Edward Mitchell Bannister, born St. Andrews, New Brunswick, Canada 1828-died Providence, RI 1901
oil on canvas
6 x 8 1/4 in. (15.3 x 21.0 cm.)
Edward Bannister’s painting shows a train cutting through a rural landscape, where a railroad trestle interrupts the flow of the stream below. These familiar signs of progress in the nineteenth-century landscape highlight a concern shared by many of Bannister’s fellow painters, who worried that industrialization would soon destroy their nation’s natural beauty.
Smithsonian American Art Museum, Gift of Frederick and Joan Slatsky
Medium: silk Technique: screen printed on plain weave using eight screens
printed, dyed & painted textiles
New York, USA
Research in Progress
Divided into four sections with black and white scene of train station. Top left has a train/trolley in color and the bottom right corner show colored motifs. Thin linework used to create perspective with bold outlines for emphasis of architecture.
A humorous fantasy on railroad stations and trains. Arranged at random are European glass-roofed railroad stations. A small engine at left draws a car, obviously English, which bears the legend "Second Class." Printed in colors with black outline on white ground.
Medium: silk Technique: screen printed on plain weave
printed, dyed & painted textiles
Research in Progress
Vistas of railway stations, with emphasis on the metal structure, with engines, coaches, and passengers depicted. Line drawing in black on a white ground, with touches of color in blue, green, orange, and red.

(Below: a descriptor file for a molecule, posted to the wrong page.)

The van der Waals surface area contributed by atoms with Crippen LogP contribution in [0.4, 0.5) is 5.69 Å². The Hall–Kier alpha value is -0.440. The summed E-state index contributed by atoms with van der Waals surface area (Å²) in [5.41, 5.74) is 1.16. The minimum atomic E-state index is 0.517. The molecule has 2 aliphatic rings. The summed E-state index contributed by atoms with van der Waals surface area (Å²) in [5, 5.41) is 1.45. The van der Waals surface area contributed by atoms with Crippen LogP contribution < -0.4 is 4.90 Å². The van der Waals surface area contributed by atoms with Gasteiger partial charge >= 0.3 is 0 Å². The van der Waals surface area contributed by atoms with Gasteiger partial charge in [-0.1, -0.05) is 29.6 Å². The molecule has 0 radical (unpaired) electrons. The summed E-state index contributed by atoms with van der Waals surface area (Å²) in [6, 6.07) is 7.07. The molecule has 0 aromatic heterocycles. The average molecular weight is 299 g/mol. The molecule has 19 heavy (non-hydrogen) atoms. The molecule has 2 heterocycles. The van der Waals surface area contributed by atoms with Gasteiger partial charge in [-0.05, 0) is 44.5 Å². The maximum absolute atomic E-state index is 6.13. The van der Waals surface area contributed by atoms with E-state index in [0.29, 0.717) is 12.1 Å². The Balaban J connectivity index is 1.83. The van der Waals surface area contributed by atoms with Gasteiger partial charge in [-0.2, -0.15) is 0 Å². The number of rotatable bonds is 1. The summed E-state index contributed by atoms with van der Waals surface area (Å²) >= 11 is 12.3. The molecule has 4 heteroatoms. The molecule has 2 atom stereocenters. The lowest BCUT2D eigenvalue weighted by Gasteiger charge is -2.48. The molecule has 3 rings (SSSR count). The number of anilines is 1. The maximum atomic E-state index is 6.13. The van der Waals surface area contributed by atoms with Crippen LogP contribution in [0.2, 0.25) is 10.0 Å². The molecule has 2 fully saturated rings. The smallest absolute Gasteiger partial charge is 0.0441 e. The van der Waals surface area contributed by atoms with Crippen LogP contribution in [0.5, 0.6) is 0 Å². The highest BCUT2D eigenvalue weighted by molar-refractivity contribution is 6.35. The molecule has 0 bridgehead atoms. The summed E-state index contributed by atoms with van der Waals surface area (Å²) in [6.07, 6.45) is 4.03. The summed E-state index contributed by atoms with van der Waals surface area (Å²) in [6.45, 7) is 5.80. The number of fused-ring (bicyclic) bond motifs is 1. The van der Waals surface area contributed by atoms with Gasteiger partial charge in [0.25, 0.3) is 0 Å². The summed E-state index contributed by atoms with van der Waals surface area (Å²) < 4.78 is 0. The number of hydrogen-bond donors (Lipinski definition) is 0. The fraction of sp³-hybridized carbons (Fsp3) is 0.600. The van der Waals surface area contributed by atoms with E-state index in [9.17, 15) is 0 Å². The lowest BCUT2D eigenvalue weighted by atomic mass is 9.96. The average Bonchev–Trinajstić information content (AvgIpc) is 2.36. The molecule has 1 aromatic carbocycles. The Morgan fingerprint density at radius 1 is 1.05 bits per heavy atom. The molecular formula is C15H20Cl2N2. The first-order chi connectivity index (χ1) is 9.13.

Vignetted tintype of a freight train (Rome, Watertown, & Ogdensburg Railroad) pulling flatbed cars and a group of people on an adjacent hill; in foreground, telegraph poles and another train track.
The NMAH Photo History Collection (PHC) has over 3000 tintype photographs dating from the beginnings of the process in 1856 to the present. ‘Tintype’ was coined and became the favored name.
Tintypes in the PHC are found in albums, the Kaynor Union Case collection and as individual photographs. The original tintype process patent was assigned to William and Peter Neff in 1856. William Neff died a short time later, but his son Peter, who named the process Melainotype, continued on with his work. The earliest tintypes in the PHC are a group of more than thirty Peter Neff Melainotypes, some of which date back to 1856 and contain notes written by Peter Neff. Shortly after the Melainotype, Victor Griswold introduced a very similar process on thinner, lighter iron plates and called them Ferrotypes. The PHC has tintypes ranging from rare large images between 5”x7” and 10”x12”down to small images cut to 6mm diameter to fit jewelry. The Melainotypes are between 1/6 plate and 4”x5” in size and many have indistinct images. There are also unexposed Melainotype plates including a pack of 1/6 plates and large whole-plates with four decorated oval borders that were designed to be cut into smaller quarter plates after exposure.